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Regional cyber report

The subject of cyber-crime and surveys of it are understandably national or global because of the nature of cyber; but what of regions?

According to a Lancaster University report, north west regional businesses and organisations involved in health, transport, professional and scientific sectors are at significant risk to cyber-crime. Companies involved in advanced engineering, manufacturing, finance and insurance, business administration and support services, as well as public administration and defence organisations, are also vulnerable to large financial or critical information losses.

The report, commissioned by Lancaster University’s Security Lancaster – an EPSRC-GCHQ Academic Centre of Excellence in Cyber Security Research – also identified that wider take-up of robust cyber-security measures by North West businesses and organisations could help to avoid more than £70m in losses to cyber-criminals. The report suggests that online criminal activity is costing key sectors in the regional economy almost £107m a year.

According to Lancaster, smaller businesses are most vulnerable to hackers and industrial espionage in part because of their reduced size and inability to withstand significant losses, but also because of poor awareness of cyber-security, meaning they are less likely to have robust security measures in place. The North West feels this vulnerability more acutely because its economy is more balanced towards SMEs than other parts of the UK.

Dr Daniel Prince, associate director of Security Lancaster – Lancaster University’s dedicated security research centre, said: “This report highlights the growing threat that cyber-crime poses for businesses and organisations across the region. As technology continually evolves and becomes more prevalent in business and our personal lives, there are more opportunities for criminals, who may not even be in the UK, to steal money, private data, or intellectual property. Business leaders need to take these threats seriously and put security measures in place if individual companies, and the North West as a whole, are to prosper.”

The Lancaster researchers say that the report’s figures are based on a very conservative estimate of the number of companies that experience a breach of their security. The report takes into account that 50 per cent of firms experience at least one breach a year – previous reports by organisations such as Price Waterhouse Coopers suggest cyber-security breaches can be as high as 93 per cent of large companies and 87 per cent of SMEs. Exact figures indicating the extent of cyber-crime are notoriously difficult to obtain due to many victims’ reluctance to admit breaches through fear of reputational damage.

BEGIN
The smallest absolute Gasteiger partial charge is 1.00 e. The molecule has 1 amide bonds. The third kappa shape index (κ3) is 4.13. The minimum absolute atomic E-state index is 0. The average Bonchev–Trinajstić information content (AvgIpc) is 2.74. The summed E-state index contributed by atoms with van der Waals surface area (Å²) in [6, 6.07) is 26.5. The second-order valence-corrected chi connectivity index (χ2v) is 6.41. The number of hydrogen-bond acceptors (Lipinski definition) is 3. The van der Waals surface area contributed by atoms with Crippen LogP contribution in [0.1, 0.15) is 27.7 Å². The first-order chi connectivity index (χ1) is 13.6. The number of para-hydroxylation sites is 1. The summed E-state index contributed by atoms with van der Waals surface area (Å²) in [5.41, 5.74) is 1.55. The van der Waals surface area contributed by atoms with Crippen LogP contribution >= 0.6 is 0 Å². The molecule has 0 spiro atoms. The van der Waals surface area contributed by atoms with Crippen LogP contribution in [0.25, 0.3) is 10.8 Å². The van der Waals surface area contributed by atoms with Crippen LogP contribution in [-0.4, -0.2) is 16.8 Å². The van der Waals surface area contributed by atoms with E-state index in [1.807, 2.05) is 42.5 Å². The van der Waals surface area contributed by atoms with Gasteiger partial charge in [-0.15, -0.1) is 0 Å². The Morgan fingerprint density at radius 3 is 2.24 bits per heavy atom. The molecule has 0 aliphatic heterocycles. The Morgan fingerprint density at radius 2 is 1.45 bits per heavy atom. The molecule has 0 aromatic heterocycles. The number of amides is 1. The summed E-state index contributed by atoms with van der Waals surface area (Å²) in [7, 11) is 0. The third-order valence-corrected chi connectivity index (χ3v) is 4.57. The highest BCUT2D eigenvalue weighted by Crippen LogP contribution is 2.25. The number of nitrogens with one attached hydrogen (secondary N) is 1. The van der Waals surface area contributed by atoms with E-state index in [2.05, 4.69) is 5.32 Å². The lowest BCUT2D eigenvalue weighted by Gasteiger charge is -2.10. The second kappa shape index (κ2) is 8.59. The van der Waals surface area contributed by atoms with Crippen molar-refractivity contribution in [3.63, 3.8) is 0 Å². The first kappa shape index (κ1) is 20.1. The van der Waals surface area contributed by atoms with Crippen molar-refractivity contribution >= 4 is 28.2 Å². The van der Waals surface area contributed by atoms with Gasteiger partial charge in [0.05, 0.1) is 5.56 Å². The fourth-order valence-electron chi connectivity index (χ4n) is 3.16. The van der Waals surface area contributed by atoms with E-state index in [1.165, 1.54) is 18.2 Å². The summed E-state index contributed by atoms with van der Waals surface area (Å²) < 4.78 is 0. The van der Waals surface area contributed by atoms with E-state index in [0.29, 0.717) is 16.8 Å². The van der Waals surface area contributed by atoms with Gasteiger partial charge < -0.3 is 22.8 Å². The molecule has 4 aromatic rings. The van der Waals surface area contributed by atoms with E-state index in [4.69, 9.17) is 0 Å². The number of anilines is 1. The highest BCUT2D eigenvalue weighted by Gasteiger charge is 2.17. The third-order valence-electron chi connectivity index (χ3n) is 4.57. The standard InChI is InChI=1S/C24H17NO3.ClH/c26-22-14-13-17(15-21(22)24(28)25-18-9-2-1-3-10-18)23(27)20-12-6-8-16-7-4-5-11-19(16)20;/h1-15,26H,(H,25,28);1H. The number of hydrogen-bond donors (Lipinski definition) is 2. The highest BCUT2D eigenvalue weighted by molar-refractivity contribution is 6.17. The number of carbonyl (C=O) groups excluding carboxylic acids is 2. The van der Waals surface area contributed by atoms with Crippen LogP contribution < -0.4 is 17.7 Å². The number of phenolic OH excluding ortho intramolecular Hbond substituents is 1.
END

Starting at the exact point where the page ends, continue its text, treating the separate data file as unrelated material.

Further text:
Lancaster commissioned the independent report, produced by Pierre Audoin Consultants, as part of market research to examine the cost of cyber-crime to the region, and also the potential size of the market for the cyber-security industry.

The report suggested that the North West’s cyber-security market is worth around £428 million a year. However, most of the demand is being met by cyber-security businesses based outside the region. Hence potential to grow the regional cyber-security industry.

Dr Prince said: “Despite the alarming figures that reveal how damaging cyber-crime is to our economy the report also highlights that there are business opportunities to grow the cyber-security sector in the region. The report highlights the need for business owners to undertake simple steps to protect their businesses and livelihoods. This provides a very significant market demand for business providing the vital protection to keep our economy on track. We have the potential to create an industry worth £100 millions in the North West. However, as the report also points out, there is a shortage of people with the right skills to fulfil these roles – we are working on addressing that skills-gap here at Lancaster University, as well as providing support through our academic and research expertise.”



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